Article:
Oily Water Separator: One Heli-Sep Model 500, for use with 300 gallon waste oil storage tank.
Off-ship Fire-fighting (OPTION): A single monitor, with a nominal capacity of 2,000 gpm, fitted forward for fighting off-ship fires was furnished and installed by the Builder. Seawater for the monitor shall be supplied by a dedicated sea water pump driven by at PTO off one of the diesel generators.
Aft Towing Winch (OPTION): The Aft Towing Winch is a Jon-Rie Intertech Series 500, with a capacity of 2000-ft of 1 3/4”diameter wire that produces a line pull of 70,000 lbs., a line speed of 30 FPM and a brake holding force of 265,000 lbs.
Hawser Winch (OPTION): As an Option, Great Lakes Shipyard offers a Jon-Rie Intertech Series 230, powered using the same HPU as the aft towing winch. The winch has the capacity to spool 450’ of 7” synthetic hawser and will produce a line pull of 28,000 lbs, a line speed of approximately 50 FPM and a brake holding force of 430,000 lbs.
Crane (OPTION): As an Option, Great Lakes Shipyard offers an ESI Marine Crane (CR) Model T-045M/3S, powered using the same HPU as the aft towing winch.
In addition, the tug has a low profile pilothouse with 360 degree visibility which permits it to maneuver under the sheer of container ships, and in the bow and stern of areas of the vessel.
Currently, “Handysize” Class harbor tugs are operating and providing harbor service in San Juan, Puerto Rico and San Pedro Sula, Honduras, Central America. The tug is used for harbor assist in Puerto Cortez, a principal port in Northern Honduras.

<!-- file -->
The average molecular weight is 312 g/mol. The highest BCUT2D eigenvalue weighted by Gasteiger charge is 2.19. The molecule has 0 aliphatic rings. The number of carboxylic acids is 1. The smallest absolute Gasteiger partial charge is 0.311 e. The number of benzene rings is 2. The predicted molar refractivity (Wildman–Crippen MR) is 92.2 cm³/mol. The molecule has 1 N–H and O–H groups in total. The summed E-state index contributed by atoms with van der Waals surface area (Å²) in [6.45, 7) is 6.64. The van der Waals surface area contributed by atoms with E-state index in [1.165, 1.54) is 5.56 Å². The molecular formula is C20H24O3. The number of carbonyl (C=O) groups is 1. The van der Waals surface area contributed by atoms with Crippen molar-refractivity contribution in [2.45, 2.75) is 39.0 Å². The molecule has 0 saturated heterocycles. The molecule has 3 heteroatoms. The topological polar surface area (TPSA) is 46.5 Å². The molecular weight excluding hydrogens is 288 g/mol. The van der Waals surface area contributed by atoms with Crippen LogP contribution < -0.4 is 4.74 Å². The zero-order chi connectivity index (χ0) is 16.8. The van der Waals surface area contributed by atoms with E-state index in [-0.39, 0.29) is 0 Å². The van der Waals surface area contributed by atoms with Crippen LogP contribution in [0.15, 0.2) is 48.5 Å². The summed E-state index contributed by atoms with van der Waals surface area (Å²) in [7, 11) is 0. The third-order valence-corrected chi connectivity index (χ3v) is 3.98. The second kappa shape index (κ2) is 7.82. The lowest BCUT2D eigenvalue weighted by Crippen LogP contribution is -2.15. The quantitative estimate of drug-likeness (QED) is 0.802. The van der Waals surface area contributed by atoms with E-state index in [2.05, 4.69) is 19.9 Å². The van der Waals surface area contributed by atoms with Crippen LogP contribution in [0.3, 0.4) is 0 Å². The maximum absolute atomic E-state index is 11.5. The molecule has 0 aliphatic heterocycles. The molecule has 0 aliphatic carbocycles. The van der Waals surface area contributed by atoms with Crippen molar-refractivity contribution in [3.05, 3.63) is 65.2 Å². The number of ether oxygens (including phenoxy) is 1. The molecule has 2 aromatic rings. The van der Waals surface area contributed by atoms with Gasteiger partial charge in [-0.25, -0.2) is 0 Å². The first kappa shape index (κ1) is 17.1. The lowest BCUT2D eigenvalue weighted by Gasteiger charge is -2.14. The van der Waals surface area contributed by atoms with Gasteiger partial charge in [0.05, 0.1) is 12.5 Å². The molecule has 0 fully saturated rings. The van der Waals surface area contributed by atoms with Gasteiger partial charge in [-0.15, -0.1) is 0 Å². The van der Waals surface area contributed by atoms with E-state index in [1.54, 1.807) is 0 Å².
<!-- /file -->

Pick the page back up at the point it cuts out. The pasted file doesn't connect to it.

Great Lakes Group: Impact, Reach & Endurance, too.
The Great Lakes Group is a maritime story unto itself. The Company is more widely known just as “The Towing Company.” Founded by oil magnate John D. Rockefeller, the Company is now celebrating its 115th year in continuous business.
Not so widely known is that “The Towing Company” is a full-service marine transportation company – actually a “Group” of companies engaged in marine-related businesses operating on the East, Gulf, and West Coasts of the United States, as well as in Puerto Rico, in the islands of the Caribbean, and internationally. The Group of Companies also includes: Tugz International LLC, specializing in vessel design, building and chartering; Admiral Towing & Barge Company, primarily engaged in government operations; Soo Line Handling Services, Inc., providing line handling services at the US Army Corps of Engineers at the Soo Locks, Sault Ste. Marie, Michigan; Puerto Rico Towing & Barge Co., engaged in marine transportation services in San Juan, Puerto Rico and the islands of the Caribbean.
The “ HandySize” tug has provided an additional benefit high paying skilled jobs. It is estimated that the economic ripple effect to Ohio businesses from the building of the tugs and additional shipyard activities is conservatively estimated at $0.52 from every revenue $1.00 the company receives. From a national view, the economic ripple effect to other businesses and communities is conservatively estimated at $0.39 from every revenue $1.00 the Company receives. Understandably, The Great Lakes Group is optimistic about the future of HandySize class tug, and the future of the maritime industry serving the Great Lakes.
(As published in the November 2013 edition of Marine News - www.marinelink.com)